The link to the Employment Status Service tool is www.gov.uk/guidance/check-employment-status-for-tax.

Why have these rules been introduced?

The 2020 rules will replicate many of the effects of the ‘intermediaries’ legislation enacted many years ago (often called the IR35 rules). This legislation requires, for example, a one-person company to judge whether the IR35 rules apply. If IR35 applies the PSC would then treat the relevant fees received by the company as deemed salary payments to the worker and thus account for PAYE and NICs.

HMRC have found it difficult to enforce their view of the applicability of the IR35 legislation to many PSCs. Many view the risk of being ‘caught’ by IR35, and thus being required to pay PAYE and NICs, is outweighed by the benefit of company profits being paid out under a ‘low salary, balance as dividends’ regime.

The new legislation; therefore, shifts the responsibility to the business receiving the services of the individual. This means that the risk of non-compliance falls onto the business. If the business decides the new rules do not apply they may have to have a protracted dispute with HMRC which ultimately may go to a Tax Tribunal. If the Tribunal decides against the business, the business will have to pay over PAYE and NICs to HMRC, having already paid the gross fees to the PSC.

For details on the new rules, please see our earlier blog.

What can you do if you disagree with the business deducting PAYE and NICs?

The government will require the medium or large business when it makes a status determination to:

  • communicate the decision to you in a Status Determination Statement (SDS), and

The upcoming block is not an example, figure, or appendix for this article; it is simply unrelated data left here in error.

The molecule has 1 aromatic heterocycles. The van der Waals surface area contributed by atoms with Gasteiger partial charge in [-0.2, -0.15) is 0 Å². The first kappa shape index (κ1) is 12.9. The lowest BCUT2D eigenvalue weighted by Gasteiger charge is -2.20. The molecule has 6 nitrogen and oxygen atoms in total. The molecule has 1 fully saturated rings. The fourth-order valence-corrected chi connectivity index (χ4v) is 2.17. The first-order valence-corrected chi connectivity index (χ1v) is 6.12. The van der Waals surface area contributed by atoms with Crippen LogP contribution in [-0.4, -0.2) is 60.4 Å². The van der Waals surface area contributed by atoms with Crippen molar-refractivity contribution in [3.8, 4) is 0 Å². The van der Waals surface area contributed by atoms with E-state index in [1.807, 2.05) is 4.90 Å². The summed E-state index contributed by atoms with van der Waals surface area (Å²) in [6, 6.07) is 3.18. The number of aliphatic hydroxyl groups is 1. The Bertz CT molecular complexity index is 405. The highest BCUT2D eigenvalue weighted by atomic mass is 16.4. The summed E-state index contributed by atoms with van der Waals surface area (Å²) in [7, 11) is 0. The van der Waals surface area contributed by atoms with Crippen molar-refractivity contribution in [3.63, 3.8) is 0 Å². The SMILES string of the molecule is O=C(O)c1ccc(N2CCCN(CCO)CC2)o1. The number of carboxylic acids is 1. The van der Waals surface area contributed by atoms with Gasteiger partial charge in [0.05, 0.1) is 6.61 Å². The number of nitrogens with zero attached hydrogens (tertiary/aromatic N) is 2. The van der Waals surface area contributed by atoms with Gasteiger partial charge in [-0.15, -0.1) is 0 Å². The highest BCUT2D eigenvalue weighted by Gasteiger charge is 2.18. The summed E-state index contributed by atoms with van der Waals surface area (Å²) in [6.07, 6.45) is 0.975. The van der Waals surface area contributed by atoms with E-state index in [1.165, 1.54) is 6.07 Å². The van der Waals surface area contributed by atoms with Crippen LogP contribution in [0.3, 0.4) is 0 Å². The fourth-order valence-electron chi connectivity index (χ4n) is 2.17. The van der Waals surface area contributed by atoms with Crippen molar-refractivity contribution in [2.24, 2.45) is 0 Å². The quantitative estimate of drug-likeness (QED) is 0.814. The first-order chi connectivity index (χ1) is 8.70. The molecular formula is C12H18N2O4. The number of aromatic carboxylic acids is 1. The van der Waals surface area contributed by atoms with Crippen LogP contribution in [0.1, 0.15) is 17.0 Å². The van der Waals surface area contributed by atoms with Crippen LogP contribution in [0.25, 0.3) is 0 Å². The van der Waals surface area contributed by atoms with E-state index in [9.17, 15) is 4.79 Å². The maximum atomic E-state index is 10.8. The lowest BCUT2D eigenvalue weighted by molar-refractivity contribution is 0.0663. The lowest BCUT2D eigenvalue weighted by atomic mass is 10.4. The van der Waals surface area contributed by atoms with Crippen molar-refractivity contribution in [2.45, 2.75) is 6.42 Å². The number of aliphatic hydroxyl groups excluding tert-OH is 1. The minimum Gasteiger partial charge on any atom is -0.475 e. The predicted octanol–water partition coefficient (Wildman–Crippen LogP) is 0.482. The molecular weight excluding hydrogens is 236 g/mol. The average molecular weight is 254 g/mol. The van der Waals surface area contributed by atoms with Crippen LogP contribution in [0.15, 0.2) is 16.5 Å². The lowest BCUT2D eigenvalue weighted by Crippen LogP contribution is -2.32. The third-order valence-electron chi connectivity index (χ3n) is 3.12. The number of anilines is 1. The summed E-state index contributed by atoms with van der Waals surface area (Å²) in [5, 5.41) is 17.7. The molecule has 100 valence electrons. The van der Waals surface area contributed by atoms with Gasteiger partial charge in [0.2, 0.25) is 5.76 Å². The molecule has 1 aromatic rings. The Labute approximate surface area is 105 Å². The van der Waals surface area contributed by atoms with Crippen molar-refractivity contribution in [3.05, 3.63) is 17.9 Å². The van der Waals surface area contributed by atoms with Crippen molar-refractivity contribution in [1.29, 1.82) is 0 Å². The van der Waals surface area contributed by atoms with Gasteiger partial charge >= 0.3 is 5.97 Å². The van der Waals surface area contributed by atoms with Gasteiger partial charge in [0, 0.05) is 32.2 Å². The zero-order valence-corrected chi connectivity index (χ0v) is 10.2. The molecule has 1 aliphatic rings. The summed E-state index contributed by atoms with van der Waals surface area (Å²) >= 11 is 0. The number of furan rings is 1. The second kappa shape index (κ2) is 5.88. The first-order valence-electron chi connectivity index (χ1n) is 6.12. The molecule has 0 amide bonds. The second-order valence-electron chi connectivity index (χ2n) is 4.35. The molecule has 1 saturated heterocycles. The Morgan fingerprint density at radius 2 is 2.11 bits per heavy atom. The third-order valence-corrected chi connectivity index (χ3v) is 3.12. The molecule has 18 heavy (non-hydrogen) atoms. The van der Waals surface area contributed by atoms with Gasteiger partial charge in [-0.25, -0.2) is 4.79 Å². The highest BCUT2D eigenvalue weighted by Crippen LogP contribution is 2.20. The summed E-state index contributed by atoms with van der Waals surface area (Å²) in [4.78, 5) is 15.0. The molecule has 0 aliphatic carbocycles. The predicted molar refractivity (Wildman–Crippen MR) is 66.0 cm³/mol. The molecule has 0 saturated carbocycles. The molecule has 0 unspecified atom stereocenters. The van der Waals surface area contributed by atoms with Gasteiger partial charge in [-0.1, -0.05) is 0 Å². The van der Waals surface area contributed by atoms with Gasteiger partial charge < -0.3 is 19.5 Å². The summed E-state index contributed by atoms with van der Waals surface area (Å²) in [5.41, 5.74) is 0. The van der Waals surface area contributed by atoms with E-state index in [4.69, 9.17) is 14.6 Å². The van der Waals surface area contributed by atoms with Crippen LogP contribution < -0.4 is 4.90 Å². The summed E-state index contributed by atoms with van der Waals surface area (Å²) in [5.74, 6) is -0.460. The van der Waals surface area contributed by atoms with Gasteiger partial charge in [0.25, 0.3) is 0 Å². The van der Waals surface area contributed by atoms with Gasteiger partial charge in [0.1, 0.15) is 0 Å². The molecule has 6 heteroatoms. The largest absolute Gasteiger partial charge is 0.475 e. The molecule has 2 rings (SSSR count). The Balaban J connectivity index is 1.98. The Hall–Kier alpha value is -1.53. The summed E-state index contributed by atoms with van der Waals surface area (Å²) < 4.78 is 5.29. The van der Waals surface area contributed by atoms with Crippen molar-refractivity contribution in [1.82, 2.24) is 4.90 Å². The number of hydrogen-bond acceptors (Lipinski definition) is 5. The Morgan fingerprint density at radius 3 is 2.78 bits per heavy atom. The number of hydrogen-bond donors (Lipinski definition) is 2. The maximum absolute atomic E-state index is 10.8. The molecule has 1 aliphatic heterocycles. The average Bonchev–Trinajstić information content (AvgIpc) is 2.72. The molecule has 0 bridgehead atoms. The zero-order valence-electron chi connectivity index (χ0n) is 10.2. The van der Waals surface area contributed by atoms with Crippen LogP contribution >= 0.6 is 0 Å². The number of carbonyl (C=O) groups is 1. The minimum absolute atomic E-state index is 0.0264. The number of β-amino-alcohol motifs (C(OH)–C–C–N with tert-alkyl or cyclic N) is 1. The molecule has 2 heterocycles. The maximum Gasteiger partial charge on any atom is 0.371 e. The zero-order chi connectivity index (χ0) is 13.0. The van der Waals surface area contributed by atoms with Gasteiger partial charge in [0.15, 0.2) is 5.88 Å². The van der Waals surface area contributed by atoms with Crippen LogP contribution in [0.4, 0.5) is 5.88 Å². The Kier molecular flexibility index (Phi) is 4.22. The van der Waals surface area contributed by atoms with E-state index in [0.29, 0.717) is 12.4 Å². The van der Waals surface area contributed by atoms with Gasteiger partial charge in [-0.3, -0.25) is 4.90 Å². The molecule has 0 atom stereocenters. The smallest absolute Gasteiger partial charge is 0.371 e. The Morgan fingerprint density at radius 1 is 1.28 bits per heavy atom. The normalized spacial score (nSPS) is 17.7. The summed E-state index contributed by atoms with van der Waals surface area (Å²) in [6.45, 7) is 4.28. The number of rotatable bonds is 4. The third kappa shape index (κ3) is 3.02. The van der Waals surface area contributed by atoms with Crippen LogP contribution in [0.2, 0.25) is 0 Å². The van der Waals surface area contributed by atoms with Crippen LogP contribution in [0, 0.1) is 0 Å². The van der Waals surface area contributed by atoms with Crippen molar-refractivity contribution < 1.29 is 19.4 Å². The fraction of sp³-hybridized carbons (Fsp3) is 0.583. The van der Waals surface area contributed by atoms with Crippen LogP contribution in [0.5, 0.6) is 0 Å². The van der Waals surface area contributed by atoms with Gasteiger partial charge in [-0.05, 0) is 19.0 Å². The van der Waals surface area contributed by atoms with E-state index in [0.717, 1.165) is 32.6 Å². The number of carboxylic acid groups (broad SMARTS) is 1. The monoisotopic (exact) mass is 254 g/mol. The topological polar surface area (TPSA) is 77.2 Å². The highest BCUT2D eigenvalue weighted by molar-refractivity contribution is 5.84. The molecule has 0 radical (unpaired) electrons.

• give the reasons for that determination if requested by you.

This will be in addition to communicating the decision to the party with whom the business has contracted; for example, an agency.

The business must take ‘reasonable care’ in coming to its conclusion.

If you disagree with the decision you can use the CEST tool to see if you obtain a different conclusion. If you obtain a result which confirms self-employment you can discuss the results with the business or you can contact us to discuss the matter.

Even if you obtain an employment result, this does not necessarily mean the result is correct. HMRC state that the current tool is ‘able to determine employment status in 85% of cases’ which, of course, means it is not correct in 15% of cases. Many commentators consider the accuracy of the tool to be much lower.

HMRC is currently working with stakeholders to enhance the service and guidance on the use of CEST but many commentators consider that the law on status is too complicated for a yes/no checklist to provide the right answer in all cases.

The government will introduce a ‘client-led status disagreement process’ where you can make a representation to the medium or large business where you believe that the conclusion mentioned in the SDS is incorrect. The medium or large business has 45 days, from when the representation is received, to review the decision and either confirm that the decision or give the worker a new SDS with a different conclusion. If the business confirms the decision it must give its reasons for deciding that the conclusion is correct.

In our next article, we will cover the potential tax effects if you are caught by the new rules.

Should you wish to discuss the effect of the above in more detail or discuss your tax affairs in more details, please contact us for a FREE initial consultation.

This article provides only an overview of the regulations in force at the date of publication, and no action should be taken without consulting the detailed legislation or seeking professional advice. Therefore, no responsibility for loss occasioned by any person acting or refraining from action as a result of the material contained in this article can be accepted by the author or Essex Abel Ltd.